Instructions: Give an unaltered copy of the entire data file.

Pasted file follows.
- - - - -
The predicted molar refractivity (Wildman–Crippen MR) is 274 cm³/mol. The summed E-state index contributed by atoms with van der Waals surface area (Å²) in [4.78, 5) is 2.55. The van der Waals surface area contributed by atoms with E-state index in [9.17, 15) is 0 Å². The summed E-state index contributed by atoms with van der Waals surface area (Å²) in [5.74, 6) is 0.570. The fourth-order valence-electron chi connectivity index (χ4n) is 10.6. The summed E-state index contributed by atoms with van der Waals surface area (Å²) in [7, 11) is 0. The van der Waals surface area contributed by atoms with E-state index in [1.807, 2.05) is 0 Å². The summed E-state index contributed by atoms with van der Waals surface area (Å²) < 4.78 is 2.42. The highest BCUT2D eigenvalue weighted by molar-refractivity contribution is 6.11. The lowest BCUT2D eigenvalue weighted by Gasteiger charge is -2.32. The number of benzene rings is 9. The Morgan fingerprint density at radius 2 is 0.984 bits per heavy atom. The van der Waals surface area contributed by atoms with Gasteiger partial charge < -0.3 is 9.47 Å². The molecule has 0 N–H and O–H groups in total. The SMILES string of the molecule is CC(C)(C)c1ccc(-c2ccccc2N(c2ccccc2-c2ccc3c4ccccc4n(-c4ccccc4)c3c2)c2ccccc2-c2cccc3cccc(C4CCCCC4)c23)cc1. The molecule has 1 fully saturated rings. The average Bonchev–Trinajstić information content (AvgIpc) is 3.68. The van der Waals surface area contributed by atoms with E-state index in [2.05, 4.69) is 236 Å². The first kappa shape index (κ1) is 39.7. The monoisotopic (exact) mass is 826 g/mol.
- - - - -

The predicted molar refractivity (Wildman–Crippen MR) is 274 cm³/mol. The summed E-state index contributed by atoms with van der Waals surface area (Å²) in [4.78, 5) is 2.55. The van der Waals surface area contributed by atoms with E-state index in [9.17, 15) is 0 Å². The summed E-state index contributed by atoms with van der Waals surface area (Å²) in [5.74, 6) is 0.570. The fourth-order valence-electron chi connectivity index (χ4n) is 10.6. The summed E-state index contributed by atoms with van der Waals surface area (Å²) in [7, 11) is 0. The van der Waals surface area contributed by atoms with E-state index in [1.807, 2.05) is 0 Å². The summed E-state index contributed by atoms with van der Waals surface area (Å²) < 4.78 is 2.42. The highest BCUT2D eigenvalue weighted by molar-refractivity contribution is 6.11. The lowest BCUT2D eigenvalue weighted by Gasteiger charge is -2.32. The number of benzene rings is 9. The Morgan fingerprint density at radius 2 is 0.984 bits per heavy atom. The van der Waals surface area contributed by atoms with Gasteiger partial charge < -0.3 is 9.47 Å². The molecule has 0 N–H and O–H groups in total. The SMILES string of the molecule is CC(C)(C)c1ccc(-c2ccccc2N(c2ccccc2-c2ccc3c4ccccc4n(-c4ccccc4)c3c2)c2ccccc2-c2cccc3cccc(C4CCCCC4)c23)cc1. The molecule has 1 fully saturated rings. The average Bonchev–Trinajstić information content (AvgIpc) is 3.68. The van der Waals surface area contributed by atoms with E-state index in [2.05, 4.69) is 236 Å². The first kappa shape index (κ1) is 39.7. The monoisotopic (exact) mass is 826 g/mol.